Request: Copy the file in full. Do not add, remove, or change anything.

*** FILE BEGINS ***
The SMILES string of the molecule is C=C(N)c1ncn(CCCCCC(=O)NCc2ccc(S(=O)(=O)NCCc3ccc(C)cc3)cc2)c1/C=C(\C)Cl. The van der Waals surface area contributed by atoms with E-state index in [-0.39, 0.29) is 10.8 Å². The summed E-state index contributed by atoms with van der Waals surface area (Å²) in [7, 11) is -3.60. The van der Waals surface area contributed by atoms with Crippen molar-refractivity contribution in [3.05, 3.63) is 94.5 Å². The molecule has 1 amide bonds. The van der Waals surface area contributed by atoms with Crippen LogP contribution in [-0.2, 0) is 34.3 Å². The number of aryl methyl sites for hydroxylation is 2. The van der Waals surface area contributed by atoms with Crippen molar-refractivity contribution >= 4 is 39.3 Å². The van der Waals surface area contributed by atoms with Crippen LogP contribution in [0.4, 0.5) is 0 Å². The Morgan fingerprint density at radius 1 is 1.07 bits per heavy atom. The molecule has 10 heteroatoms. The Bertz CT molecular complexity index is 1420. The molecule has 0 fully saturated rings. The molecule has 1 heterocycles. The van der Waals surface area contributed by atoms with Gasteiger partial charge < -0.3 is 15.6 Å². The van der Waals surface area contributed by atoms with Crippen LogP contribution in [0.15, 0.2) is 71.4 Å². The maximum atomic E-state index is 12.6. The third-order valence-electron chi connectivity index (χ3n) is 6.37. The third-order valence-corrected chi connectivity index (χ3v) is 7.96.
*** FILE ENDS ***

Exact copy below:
The SMILES string of the molecule is C=C(N)c1ncn(CCCCCC(=O)NCc2ccc(S(=O)(=O)NCCc3ccc(C)cc3)cc2)c1/C=C(\C)Cl. The van der Waals surface area contributed by atoms with E-state index in [-0.39, 0.29) is 10.8 Å². The summed E-state index contributed by atoms with van der Waals surface area (Å²) in [7, 11) is -3.60. The van der Waals surface area contributed by atoms with Crippen molar-refractivity contribution in [3.05, 3.63) is 94.5 Å². The molecule has 1 amide bonds. The van der Waals surface area contributed by atoms with Crippen LogP contribution in [-0.2, 0) is 34.3 Å². The number of aryl methyl sites for hydroxylation is 2. The van der Waals surface area contributed by atoms with Crippen molar-refractivity contribution >= 4 is 39.3 Å². The van der Waals surface area contributed by atoms with Crippen LogP contribution in [0.4, 0.5) is 0 Å². The Morgan fingerprint density at radius 1 is 1.07 bits per heavy atom. The molecule has 10 heteroatoms. The Bertz CT molecular complexity index is 1420. The molecule has 0 fully saturated rings. The molecule has 1 heterocycles. The van der Waals surface area contributed by atoms with Gasteiger partial charge < -0.3 is 15.6 Å². The van der Waals surface area contributed by atoms with Crippen LogP contribution in [0.15, 0.2) is 71.4 Å². The maximum atomic E-state index is 12.6. The third-order valence-electron chi connectivity index (χ3n) is 6.37. The third-order valence-corrected chi connectivity index (χ3v) is 7.96.